Deal Me in Stories #5 and #6: Two Bradbury Tales from The October Country

The October Country by Ray Bradbury

Card Drawn: 3♦

Anthology: The October Country by Ray Bradbury

Story: “The Watchful Poker Chip of H. Matisse,” 1954

Beyond Fantasy Fiction March 1954When we first meet George Garvey he is nothing at all. Later he’ll wear a white poker chip monocle, with a blue eye painted on it by Matisse himself. Later, a golden bird cage might trill within George Garvey’s false leg, and his good left hand might possibly be fashioned of shimmering copper and jade.

But at the beginning–gaze upon a terrifyingly ordinary man.

So begins “The Watchful Poker Chip of H. Matisse” by Ray Bradbury. To what length is an ordinary man willing to go in order to be interesting? That is the question facing George Garvey once he gets a taste of what it feels like to have people talk about him, pay attention to him, and spend time with him. George is a dull man who, through an accident, becomes the center of “the wildest avant-garde literary movement in history!”

It took a bit of extra effort to get into this story, and at first it didn’t really grab me. After spending some more time with it, however, it grew on me. Though it feels a little dated–like an episode of Get Smart–it’s still an effective commentary on popularity and being interesting. George Garvey has a lot in common with people on so called reality TV shows, albeit in a little more gruesome way, in true Bradbury fashion.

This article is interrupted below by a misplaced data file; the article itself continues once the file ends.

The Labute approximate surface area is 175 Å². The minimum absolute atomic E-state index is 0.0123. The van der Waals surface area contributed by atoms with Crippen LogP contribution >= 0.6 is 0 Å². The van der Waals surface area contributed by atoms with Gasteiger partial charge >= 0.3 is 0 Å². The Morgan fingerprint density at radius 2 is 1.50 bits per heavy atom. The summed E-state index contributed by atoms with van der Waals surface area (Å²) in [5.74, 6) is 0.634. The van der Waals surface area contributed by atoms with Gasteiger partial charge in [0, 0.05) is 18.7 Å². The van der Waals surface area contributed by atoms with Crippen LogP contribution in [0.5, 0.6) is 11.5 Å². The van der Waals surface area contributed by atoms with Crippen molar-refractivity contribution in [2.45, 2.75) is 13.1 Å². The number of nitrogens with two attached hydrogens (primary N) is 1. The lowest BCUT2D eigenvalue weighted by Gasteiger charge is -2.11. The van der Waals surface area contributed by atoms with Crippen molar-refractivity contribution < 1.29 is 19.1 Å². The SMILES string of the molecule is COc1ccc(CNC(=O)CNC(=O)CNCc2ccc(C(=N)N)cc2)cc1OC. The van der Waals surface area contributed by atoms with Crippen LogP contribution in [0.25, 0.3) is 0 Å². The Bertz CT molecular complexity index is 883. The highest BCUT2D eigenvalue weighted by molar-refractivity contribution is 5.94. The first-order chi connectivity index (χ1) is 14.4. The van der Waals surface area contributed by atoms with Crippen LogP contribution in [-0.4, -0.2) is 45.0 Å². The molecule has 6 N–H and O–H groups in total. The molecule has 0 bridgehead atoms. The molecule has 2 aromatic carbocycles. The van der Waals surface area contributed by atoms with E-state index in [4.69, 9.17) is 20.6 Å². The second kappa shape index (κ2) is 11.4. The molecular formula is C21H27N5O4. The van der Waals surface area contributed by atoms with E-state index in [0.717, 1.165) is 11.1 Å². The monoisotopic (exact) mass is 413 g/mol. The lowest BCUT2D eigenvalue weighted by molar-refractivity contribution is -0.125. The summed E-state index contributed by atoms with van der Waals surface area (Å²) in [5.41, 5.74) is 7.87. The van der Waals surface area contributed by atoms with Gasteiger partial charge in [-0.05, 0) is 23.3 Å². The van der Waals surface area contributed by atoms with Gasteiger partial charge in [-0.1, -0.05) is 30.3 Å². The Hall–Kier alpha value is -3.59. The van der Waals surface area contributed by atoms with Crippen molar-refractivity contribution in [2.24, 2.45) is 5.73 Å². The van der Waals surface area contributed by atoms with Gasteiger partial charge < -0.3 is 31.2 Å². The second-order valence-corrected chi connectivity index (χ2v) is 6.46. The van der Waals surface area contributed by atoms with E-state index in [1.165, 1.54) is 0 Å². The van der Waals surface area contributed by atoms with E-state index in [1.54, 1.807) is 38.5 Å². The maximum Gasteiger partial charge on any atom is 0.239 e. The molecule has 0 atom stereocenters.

“The Watchful Poker Chip of H. Matisse” was originally published in Beyond Fantasy Fiction in March, 1954.

My Rating: ⭑⭑⭑⭑✩

The October Country by Ray Bradbury

Card Drawn: 10♦

Anthology: The October Country by Ray Bradbury

Story: “The Crowd,” 1943

Weird Tales May 1943…there’s a universal law about accidents. Crowds gather. They always gather. And like you and me, people have wondered year after year, why they gathered so quickly, and how? I know the answer. Here it is!

Poor Mr. Spallner. He has the worst luck when it comes to car accidents. Good thing there are always people near by to gather around and help, right? Right? They are helpful, aren’t they?

“The Crowd” is another creepy tale from Bradbury’s prolific imagination. Yet again, Bradbury takes events from ordinary life and puts his particular spin on them to comment on modern life. I liked this story more than “The Watchful Poker Chip of H. Matisse” because it had a more timeless quality and was a bit more eerie.

“The Crowd” was originally published in Weird Tales in May, 1943.

My Rating: ⭑⭑⭑⭑✩

Deacon Nick

Nick Senger is a husband, a father of four, a Roman Catholic deacon and a Catholic school teacher, vice principal and technology coordinator. He taught junior high literature and writing for over 25 years, and has been a Catholic school educator since 1990. In 2001 he was named a Distinguished Teacher of the Year by the National Catholic Education Association.

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